This lecture – Sara Parks, “Fragments: Lost Stories of Ancient Women,” the Chester Beatty Annual Lecture 2023 – was terrific.
In fact, it was terrific in the underlying sense of that word. It presented terribly fascinating stories, that is, fascinating stories that strike terror, in a way, because they demonstrate just how much we don’t know that we don’t know, and how much smart people can be completely blinded by their unquestionable assumptions, to the degree that they automatically engage in circular reasoning because they simply can’t see what’s right in front of them as “plain as day.”
Except, that it isn’t as plain as day, because the light that is in them is darkness, as someone famous and revered once said.
If only we were really all done with that …
So, also a really eye-opening lecture, and not just about a few incredible examples of interpretive history related to the Biblical text, but also with respect to some basic hermeneutical principles. As in, in particular, don’t forget that people were living through all that … so, what seems to be missing, here? Because some people’s pictures we have much less than others. For systematic reasons. Why we need a “hermeneutic of the imagination.”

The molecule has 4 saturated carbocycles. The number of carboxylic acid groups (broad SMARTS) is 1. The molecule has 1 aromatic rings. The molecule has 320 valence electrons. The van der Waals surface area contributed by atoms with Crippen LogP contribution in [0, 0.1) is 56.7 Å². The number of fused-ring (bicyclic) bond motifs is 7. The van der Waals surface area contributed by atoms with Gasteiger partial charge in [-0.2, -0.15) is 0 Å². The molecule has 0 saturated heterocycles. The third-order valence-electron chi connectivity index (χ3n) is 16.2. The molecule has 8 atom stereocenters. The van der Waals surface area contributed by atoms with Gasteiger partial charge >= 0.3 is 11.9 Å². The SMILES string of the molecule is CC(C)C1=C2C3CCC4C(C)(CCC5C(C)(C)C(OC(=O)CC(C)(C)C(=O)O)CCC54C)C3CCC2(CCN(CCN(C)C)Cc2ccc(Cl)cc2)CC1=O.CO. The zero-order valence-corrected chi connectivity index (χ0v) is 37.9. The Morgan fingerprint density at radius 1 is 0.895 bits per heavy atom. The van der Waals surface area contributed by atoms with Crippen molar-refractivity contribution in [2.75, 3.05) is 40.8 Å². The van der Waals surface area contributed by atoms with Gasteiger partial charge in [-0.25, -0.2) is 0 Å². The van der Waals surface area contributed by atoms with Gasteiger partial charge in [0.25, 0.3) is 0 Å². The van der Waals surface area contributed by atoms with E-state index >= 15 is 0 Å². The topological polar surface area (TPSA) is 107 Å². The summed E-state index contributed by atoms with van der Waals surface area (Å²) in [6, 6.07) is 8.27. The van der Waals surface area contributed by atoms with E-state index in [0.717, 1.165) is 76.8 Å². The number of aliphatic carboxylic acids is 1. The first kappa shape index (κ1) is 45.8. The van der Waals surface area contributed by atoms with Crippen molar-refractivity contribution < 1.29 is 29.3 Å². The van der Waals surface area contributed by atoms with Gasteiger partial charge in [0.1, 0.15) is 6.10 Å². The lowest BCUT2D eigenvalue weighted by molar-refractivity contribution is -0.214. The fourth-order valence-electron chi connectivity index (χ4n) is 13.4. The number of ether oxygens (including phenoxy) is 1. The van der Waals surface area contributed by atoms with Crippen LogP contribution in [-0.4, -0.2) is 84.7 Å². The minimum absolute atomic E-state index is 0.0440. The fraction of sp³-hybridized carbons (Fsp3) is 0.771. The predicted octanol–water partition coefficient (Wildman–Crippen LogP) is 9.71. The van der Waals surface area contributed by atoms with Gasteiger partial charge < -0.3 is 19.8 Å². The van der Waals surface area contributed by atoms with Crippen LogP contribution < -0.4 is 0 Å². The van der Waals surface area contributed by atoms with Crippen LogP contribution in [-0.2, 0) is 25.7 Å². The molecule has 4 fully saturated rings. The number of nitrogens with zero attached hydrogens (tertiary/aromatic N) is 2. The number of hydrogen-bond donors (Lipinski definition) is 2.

I almost didn’t go.
It was on zoom and the museum recorded it, so I imagine a link to the recording will eventually go online.
In the meantime, she included at least these online references, that are well worth looking at:
Bernadette Brooten, Women Leaders in the Ancient Synagogue: Inscriptional Evidence and Background Issues, Brown Judaic Studies, 2020 (JSTOR, open access)
Ally Kateusz, “Making Bishop Theodora Male” (but there is more at Dr. Kateusz’s website)
Sara Parks, “The Brooten Phenomenon: Moving Women from the Margins in Second-Temple and New Testament Scholarship,” Bible and Critical Theory, Volume 15, No. 1 (2019)
Image: “Dublin Castle” (Chester Beatty Library), William Murphy from Dublin, Ireland, CC BY-SA 2.0, via Wikimedia Commons